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Molly Brodak

04.09.12

Just outside of the museum it is very still. No wind in the giant trees on the lawn. No sound, no insects. I wish I had not gone into the museum. Or I wish I had not gone past the Roman sculpture, into the dark middle where the walls are nearly black and there are several, maybe even a dozen, Egyptian mummies in coffins. Two were open to reveal the wrapped body inside. Eventually I went near them and looked carefully at the mummies, noticing in myself that I seemed to want to see something past the linen wrappings, although I knew I would be upset if I did see anything there. I was done with the museum, having enjoyed the Greek and Roman things, especially the marble busts and one red-figure volute krater with the particularly excellent renderings of drapery. The faces of the figures were repetitive and empty, but their garments were indicated by hair-thin black lines so fluid I stared at them for a long time, following the lines with my eyes and feeling coarse and childish. A calyx krater next to this volute krater had similarly excellent lines along the handsome arms of the men.

This was in a very small side room that I had entered and immediately exited when a group of five or so people also walked in, since that seemed like too many people to me and it bothered me that one of the men knocked his fist on the Minoan larnax, one of the oldest known bathtubs, right out in the open. I looked sharply at his face to see if I could tell what he wanted out of knocking on the tub. To hear the sound of it? To judge better what the material might be, like when I tap my fingernail on a cup at a store to determine if it is glass or plastic? He looked dark and bored, Mexican maybe. The group circuited the room, dully running their attention over the objects without stopping, and left for the next small room. I quit inspecting the tight corkscrew curls on the forehead of a bust of a smug Roman priestess and returned to the room and felt satisfied that there was a sign near the tub that said DO NOT TOUCH and hoped the man saw the sign too. Having seen the excellent drapery and arms on the figures, though, made me feel like it was worth the embarrassment of leaving and returning, although I’m sure no one noticed but me.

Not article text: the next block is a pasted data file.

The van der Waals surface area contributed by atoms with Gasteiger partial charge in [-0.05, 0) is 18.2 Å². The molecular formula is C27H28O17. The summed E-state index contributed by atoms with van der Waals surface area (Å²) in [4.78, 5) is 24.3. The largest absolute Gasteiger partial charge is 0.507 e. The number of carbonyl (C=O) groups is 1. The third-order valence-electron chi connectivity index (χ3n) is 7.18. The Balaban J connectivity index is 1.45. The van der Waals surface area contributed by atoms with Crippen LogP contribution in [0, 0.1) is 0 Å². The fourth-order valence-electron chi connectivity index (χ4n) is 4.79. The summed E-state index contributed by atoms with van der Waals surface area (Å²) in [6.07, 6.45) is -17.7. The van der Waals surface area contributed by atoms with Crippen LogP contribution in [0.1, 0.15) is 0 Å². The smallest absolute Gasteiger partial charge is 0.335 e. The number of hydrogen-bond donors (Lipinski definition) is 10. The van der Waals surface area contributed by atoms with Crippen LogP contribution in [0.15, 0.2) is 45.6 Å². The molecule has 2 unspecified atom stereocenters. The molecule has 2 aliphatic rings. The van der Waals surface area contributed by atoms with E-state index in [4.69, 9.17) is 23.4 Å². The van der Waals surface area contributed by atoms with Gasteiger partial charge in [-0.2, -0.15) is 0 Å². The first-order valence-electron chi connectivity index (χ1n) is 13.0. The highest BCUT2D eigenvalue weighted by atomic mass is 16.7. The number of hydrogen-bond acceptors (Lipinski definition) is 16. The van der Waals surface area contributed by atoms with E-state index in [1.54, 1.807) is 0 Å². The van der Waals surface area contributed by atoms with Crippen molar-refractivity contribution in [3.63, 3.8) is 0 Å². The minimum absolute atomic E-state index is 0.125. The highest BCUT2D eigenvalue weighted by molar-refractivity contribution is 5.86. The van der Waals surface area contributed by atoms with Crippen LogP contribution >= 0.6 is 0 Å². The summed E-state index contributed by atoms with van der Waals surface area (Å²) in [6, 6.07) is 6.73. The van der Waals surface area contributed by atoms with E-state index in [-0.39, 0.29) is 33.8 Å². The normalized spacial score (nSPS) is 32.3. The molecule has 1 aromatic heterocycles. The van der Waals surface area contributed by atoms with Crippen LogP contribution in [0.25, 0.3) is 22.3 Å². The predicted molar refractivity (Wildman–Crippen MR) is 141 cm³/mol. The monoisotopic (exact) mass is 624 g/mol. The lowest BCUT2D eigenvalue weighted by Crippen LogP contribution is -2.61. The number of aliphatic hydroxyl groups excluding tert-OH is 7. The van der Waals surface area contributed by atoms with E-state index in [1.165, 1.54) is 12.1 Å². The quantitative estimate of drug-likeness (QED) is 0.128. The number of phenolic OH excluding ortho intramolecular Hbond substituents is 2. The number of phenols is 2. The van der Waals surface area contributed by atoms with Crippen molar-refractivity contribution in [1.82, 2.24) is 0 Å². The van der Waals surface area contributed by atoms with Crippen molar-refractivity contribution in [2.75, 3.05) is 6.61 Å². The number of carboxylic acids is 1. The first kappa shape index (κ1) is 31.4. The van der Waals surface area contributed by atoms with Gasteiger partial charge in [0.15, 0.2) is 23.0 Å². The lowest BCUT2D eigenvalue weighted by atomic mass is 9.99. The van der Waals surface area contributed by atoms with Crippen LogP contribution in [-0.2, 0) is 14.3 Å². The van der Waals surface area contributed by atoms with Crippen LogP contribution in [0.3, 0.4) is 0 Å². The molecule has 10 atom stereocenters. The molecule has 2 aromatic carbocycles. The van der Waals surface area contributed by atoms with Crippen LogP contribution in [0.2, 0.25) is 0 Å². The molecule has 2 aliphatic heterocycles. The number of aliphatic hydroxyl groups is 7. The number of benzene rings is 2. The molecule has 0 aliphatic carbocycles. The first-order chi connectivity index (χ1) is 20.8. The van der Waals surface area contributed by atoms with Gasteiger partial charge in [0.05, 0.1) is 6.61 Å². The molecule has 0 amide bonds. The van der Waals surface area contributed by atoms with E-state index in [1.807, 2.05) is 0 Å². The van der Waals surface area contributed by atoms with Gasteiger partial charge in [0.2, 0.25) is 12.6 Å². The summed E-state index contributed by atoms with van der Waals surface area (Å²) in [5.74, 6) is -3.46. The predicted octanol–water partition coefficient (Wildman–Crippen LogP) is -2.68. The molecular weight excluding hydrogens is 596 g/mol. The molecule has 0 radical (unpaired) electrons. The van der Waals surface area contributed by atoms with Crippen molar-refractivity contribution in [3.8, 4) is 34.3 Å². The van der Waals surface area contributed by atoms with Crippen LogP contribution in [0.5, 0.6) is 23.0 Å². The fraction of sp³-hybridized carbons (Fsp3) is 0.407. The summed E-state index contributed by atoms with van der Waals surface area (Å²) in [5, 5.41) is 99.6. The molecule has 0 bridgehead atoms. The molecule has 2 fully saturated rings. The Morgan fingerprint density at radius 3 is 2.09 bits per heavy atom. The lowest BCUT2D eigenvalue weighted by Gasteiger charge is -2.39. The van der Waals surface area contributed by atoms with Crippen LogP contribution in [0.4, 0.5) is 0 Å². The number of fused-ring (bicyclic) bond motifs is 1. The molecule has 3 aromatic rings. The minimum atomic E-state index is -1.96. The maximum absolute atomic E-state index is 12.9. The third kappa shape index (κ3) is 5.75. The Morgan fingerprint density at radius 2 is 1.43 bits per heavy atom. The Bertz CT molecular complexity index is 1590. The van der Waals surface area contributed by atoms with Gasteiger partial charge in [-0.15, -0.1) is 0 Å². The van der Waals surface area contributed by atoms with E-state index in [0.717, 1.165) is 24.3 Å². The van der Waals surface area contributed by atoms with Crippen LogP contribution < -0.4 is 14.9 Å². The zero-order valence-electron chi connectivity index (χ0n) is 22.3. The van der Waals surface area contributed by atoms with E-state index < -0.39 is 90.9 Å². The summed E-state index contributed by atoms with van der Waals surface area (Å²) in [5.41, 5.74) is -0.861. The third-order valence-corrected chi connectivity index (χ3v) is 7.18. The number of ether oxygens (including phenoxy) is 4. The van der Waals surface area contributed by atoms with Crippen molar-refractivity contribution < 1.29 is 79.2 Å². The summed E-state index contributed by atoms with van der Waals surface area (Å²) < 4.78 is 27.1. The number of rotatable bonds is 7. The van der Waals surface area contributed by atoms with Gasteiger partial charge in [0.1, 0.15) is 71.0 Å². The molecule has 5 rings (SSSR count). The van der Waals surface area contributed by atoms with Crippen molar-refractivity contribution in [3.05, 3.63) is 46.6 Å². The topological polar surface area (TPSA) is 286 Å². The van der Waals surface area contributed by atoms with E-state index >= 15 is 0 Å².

I was done with the museum, though, having seen these good things and even climbed the steps to the African art, which I knew I would not enjoy very much. While climbing the steps I thought about how much the center of the museum smelled like sharp old wood, thinking at first it was the Egyptian coffins, which I was avoiding, but at the top of the steps decided it also might be the wooden African masks. A young man standing guard leaned on a post in the back of the room and I suddenly felt awkward looking at the masks and things, since we were alone together in the room, and I knew he was looking at me because as a guard it was his job to watch me and I felt also him being a young man he might take liberties with his watching duty and be examining or judging me more intently than other non young women visitors.  He began to whistle aimlessly. I fussed lightly with my baggy frumpy clothing, the kind I keep specifically for teaching to make me look older and to hide the contours of my body. I feel protective of my body, like it is a secret I want to show mostly no one, although not because I think it is especially lovely or ugly, just sort of normal and slim, but it is mine. My boyfriend, who is an excellent man, certainly the best man I have ever loved, flatters me by telling me how nice my body is, but it is hard to know what to believe, and sometimes I look at it in my bedroom mirror to try and see what he sees, although I usually end up absently squeezing small portions of fat on my hips or stomach and thinking about something else. His body is sturdy and unblemished, with strong attractive legs and thick-sleek torso, and best of all his marble-pale arms I like to keep my hands on. He has kept his body free of tattoos and piercings, and does not take drugs, which I admire since this is better than I have done for my own body. I think of his body when I masturbate, his good body, which he cares for, a body I think of as an extension of his goodness but not to the extent that it is the total manifestation of his goodness, like the Greeks thought about lovely male bodies. I imagine him at first in a black t-shirt and cut-off jean shorts with a rip in the seat, the things he wears at home when we are just watching a movie and I sometimes secretly look over at him and think about his kissing his jaw or his perfect cock, but he is absorbed in the movie, or sometimes acknowledges me with a squeeze on my thigh or gentle weird scratch on my back.